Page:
Naila Kabeer has written extensively on gender and development and is a Fellow of the Institute of Development Studies, University of Sussex.
Aid that builds, that is responsive to national processes, enhances local, collective and democratic processes. Aid - sitting where I am sitting - is more than a supplement. It is the bulk of our resources. It is the thing that determines how economies evolve, how policies nationally are made.
Changes in the global system have suddenly abandoned the processes that created support for Africans. During the past 15 years, as Africa remained a candidate for aid, there was nonetheless a massive outflow of capital from the continent; there is still a massive outflow of capital. Commitments were made between Africa and the rest of the world to undertake economic restructuring. In exchange our so-called global partners undertook to resolve the debt problem and reduce net transfers. That didn't happen. Those promises were not kept.
It would be a sad thing to put the blame on aid, despite the callousness of transnational companies who have influenced aid policies in their own interests. We'd be backing the wrong horse if we put too much weight on the idea that aid has failed Africa.
Charles Abugre works for the Integrated Social Development Centre (ISODEC) in Accra, Ghana and, with Yao Graham, is also head of Third World Network, Africa.
The secret of development is now seen in prudent fiscal and monetary policies, control of inflation and increasing savings. A lot is left to the market. This is known as the 'Washington Consensus'. But while such liberalization may raise world income as a whole it creates greater inequalities, both between and within countries. The World Bank and the IMF are very worried about these inequalities and the way Africa, for instance, is left out.
Aid will only work if it is a genuine contract, with obligations on both donors and recipients. What happens is that the countries do not accept the structural-adjustment programme that the World Bank or the IMF imposes on them, but they say they agree with it in order to get the money. At the first occasion they drop the programme, or it breaks down - it may have been unrealistic from the beginning.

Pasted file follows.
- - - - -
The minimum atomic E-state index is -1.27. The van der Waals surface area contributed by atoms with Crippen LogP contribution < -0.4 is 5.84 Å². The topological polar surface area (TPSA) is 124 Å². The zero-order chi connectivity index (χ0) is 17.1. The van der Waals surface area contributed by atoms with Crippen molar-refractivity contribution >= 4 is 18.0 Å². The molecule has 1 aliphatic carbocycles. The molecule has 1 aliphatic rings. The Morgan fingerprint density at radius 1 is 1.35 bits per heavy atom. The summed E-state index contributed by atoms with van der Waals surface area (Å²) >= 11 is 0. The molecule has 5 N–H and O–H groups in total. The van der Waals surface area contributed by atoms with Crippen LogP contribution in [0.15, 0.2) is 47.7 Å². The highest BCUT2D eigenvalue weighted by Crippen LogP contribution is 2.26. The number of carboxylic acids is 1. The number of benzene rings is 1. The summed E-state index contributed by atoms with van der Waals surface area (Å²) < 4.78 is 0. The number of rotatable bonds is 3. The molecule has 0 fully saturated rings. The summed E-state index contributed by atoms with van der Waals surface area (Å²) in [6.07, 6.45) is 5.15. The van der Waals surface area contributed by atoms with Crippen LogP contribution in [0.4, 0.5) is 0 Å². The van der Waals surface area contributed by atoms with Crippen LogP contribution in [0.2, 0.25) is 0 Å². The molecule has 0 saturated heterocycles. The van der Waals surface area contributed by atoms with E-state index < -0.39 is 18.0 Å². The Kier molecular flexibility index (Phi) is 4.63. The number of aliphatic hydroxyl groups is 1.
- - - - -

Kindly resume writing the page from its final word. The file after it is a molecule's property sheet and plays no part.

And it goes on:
Just think of it. You have a three-week IMF or World Bank mission consisting of monetary macro-economists from Washington, most of them with a PhD from Chicago. The group goes into a country that they know nothing about for three weeks and they sit together with people from the Central Bank and the Ministry of Finance, who are also monetary macro-economists - in fact many of them will have been former staff members of the IMF and World Bank. The real economy of the country is not represented at all. There's nobody there who looks after the interests of agriculture or industry. There's not much discussion of social problems, of employment, of income distribution and no data on poverty. It is, to my mind, a very unsatisfactory way of evolving these programmes.
Five or six years ago I was pretty desperate about the kind of thing I've been saying today. Everything was in vain. But now I'm much more hopeful again. The drawbacks of the 'Washington Consensus' are much more visible now, and more widely accepted.
Sir Hans Singer was present at the Bretton Woods Conference in 1944 and is now Emeritus Professor at the University of Sussex.
Christian Aid still has to take very seriously our relationship with lots and lots of very local communities across the world. Whilst they ask us to stand by them and support them I think we must do our best to do so. When I talk about 'walking on two legs' that's one of them. The other is campaigning on the structures that seem to go on maintaining and indeed creating poverty. There's been a considerable shift in this direction in the last few years. But we mustn't just shout to fulfil our own needs. We must ask: 'Is this really making a difference?' I think, in some cases, it is.
As a Christian who fulminates against religious fundamentalists I have a right to fulminate against economic fundamentalists. Questioning the economic order seems to be out for them - they really do have a passionate or fundamentalist faith in it. But the evidence grows that structural-adjustment programmes
- not least in Africa - are not working, and that despite or because of this economic system poverty persists.
We used to think that the problem was in the South and the resources for tackling it were in the North. We now have to accept that the problem is everywhere. We have to create instruments - international, global, lobbying, research, policy networks - where the North and the South work together. Of course, sitting here as Christian Aid, one thing I'm very concerned to do is to maximize the huge potential of the churches network around the world.
If people see governments cutting aid, at the very least they should be asking loud questions. Are you cutting it because you think the reality of world poverty is less than it was? Are you cutting it because you think governments of the Western world don't have responsibilities towards the poor? What is your alternative strategy? Is it really a better way of fulfilling your responsibilities - and ours as part of the people you govern - towards the poor of the world?
Michael Taylor is Director of Christian Aid.